E-mail Print PDF

Jill Bargonetti, Professor of Biological Sciences

Email: This e-mail address is being protected from spambots. You need JavaScript enabled to view it
Office: Rm 400 Belfer Research Building

413 East 69th Street

New York, NY 10021

Mail Box 180
Phone: (212)896-0465

Lab Web Site:http://bargonetti.bioweb.hunter.cuny.edu


Research Interest:

Link to PubMed Articles: www.ncbi.nlm.nih.gov/pubmed


Signal transduction pathways converging on the tumor suppressor p53 are central in the regulation of cell growth and cell death. Conventional chemotherapeutics result in p53 checkpoint activation. However, when the p53 pathway is blocked, or mutated, a more targeted chemotherapeutic approach is required to result in cancer cell death. A focus on such targeted approaches are central to the research being carried out in the Bargonetti laboratory.   The work focuses on the mutant p53, Mdm2, and MdmX molecular signal transduction pathways and we work to activate p53-independent cell death pathways that facilitate killing resistant cancer types. Presently this work is carried out using human cancer cell line models, xenograft models, and C. elegans nematode models.  The Bargonetti research team is using genetically engineered tools to decrease expression of and/or mutate the three oncogenes (i.e. Mdm2, MdmX, and oncogenic mutant p53) because we hypothesize that these biomarkers are involved in the formation of different subtypes of breast cancer.

Project 1: Oncogenic Gain-of-function (GOF) Mutant p53.
The Bargonetti team recently defined a novel gain-of-function mutant p53 pathway that they termed the mtp53-PARP-MCM axis. This mtp53-PARP-MCM axis can be targeted using a PARP inhibitor that traps PARP on chromatin. We discovered of a set of interactions between mutant p53 (mtp53), PARP, and MCMs on chromatin that may elucidate at least one aspect of gain-of-function (GOF) mtp53. In addition, we observed that high mtp53 and PARP sensitize cells to PARP inhibitors (PARPi) plus DNA damage, suggesting a therapeutic targeting approach. In addition, we observed that high mtp53 and PARP sensitize cells to PARP inhibitors (PARPi) plus DNA damage, suggesting a therapeutic targeting approach. We are currently working on projects that address the mechanistic role of GOF mtp53 at replication forks and how mtp53 helps to recruit replication factors.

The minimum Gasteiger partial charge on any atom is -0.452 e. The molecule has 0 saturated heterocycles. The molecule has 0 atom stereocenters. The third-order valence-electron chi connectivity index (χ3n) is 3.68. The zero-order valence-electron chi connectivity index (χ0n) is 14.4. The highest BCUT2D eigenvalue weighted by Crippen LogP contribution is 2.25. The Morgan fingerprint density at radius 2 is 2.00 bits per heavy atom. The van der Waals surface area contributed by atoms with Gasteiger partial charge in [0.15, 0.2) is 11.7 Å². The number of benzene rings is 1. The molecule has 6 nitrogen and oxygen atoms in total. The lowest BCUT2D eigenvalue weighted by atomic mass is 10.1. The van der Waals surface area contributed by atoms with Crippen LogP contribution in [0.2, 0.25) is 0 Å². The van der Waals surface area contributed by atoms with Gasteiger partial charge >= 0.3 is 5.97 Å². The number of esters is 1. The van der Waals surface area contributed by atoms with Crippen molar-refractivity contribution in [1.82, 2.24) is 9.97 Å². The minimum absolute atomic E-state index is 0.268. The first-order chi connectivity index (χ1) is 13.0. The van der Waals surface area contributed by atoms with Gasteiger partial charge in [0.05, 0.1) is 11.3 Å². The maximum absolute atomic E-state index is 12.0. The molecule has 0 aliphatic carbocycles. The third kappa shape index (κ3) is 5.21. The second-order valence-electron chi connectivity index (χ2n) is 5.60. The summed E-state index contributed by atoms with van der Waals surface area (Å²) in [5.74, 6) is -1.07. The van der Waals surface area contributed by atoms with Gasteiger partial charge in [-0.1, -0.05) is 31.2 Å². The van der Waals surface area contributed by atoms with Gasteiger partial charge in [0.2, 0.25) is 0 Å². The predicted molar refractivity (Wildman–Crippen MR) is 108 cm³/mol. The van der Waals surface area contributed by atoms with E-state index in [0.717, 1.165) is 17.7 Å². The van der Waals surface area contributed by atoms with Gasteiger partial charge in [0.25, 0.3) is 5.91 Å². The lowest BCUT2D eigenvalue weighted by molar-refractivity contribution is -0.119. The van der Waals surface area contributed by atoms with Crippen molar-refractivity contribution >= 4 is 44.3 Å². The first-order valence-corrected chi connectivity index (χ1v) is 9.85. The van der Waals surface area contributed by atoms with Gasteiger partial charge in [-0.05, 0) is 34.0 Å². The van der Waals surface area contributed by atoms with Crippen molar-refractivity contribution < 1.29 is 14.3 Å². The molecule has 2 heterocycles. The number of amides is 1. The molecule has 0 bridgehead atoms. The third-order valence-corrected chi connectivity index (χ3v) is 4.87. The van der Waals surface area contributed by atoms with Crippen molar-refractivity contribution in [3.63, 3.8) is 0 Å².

Project 2: MDM2 and MDMX p53-independent oncogenic roles in breast cancer..
We discovered that reducing the amount of Mdm2 in breast cancer cells reduces tumor growth and abnormal architecture in three-dimensional (3D) cell culture models. We identified that estrogen receptor positive (ER+) breast cancer cells possess an Mdm2-associated growth activation pathway.  Our work has been instrumental for introducing the concept of an estrogen driven signaling pathway that uses a non-canonical Mdm2 molecular mechanism. We are dissecting the relevant targets of Mdm2 and MdmX in different subtypes of breast cancer. We recently discovered that both Mdm2 and MdmX promote triple negative breast cancer metastasis (TNBC). We are currently addressing if blocking the Mdm2 and MdmX proteins with pharmacological agents can inhibit TNBC metastasis. The Bargonetti group also investigates alternative forms of MDM2, inclusing MDM2-FL and MDM2-C, that are expressed when a single nucleotide polymorphism (SNP) at position 309 in the mdm2 gene that causes increased Mdm2 overexpression. This overexpression can inhibit wild-type p53 activity but also causes p53-independent oncogenic functions in cells expressing mutant p53.

Project 3: The roles of Mutant C. elegans p53 1 (CEP1) in hyperproliferative germline and worm lifespan.
Undergraduate students are invited to register for Introduction to Experimental Biology to get college credits for working on this C. elegans project. This is a genetics and cell biology experimental cell biology project.


Jill Bargonetti received her B.A. from SUNY Purchase, her M.S. and Ph.D. from New York University and her postgraduate training from Columbia University. While in the Purchase Dance Corps she performed works by Sarah Stackhouse and Paul Taylor and then went on to became a member of Dianne McIntyre’s Sounds in Motion from 1983-1985. In 1994 she became as an Assistant Professor at The City University of New York (CUNY) at Hunter College and The Graduate Center in the PhD Programs of Biology and Biochemistry and currently holds the title of Full Professor with tenure. Bargonetti was awarded the prestigious Presidential Early Career Award for Scientists and Engineers by President Bill Clinton in 1997, and has received research grants from the American Cancer Society, The Department of Defense, The National Science Foundation (NSF), The National Institutes of Health (NIH), and the Breast Cancer Research Foundation (BCRF). She was a member of the National Cancer Policy Board from 2002 until 2005 (a board of the Institution of Medicine and National Research Council of the National Academies) and served on the NIH Tumor Cell Biology study section from 2012-2018.  She is currently a reviewer for American Association of Cancer Research grants and reviews manuscripts for numerous high impact journals.


Choreographing Genomics: Her understandings on the unifying principles of dance, genomics, and cancer inspire her work.

Bargonetti currently receives invitations to deliver lectures on both on research activities and on Choreographing Genomics into Understanding. See the PBS and TEDx/CUNY specials to get a closer view:  




Selected Publications



Last Updated ( Friday, 15 April 2022 17:35 )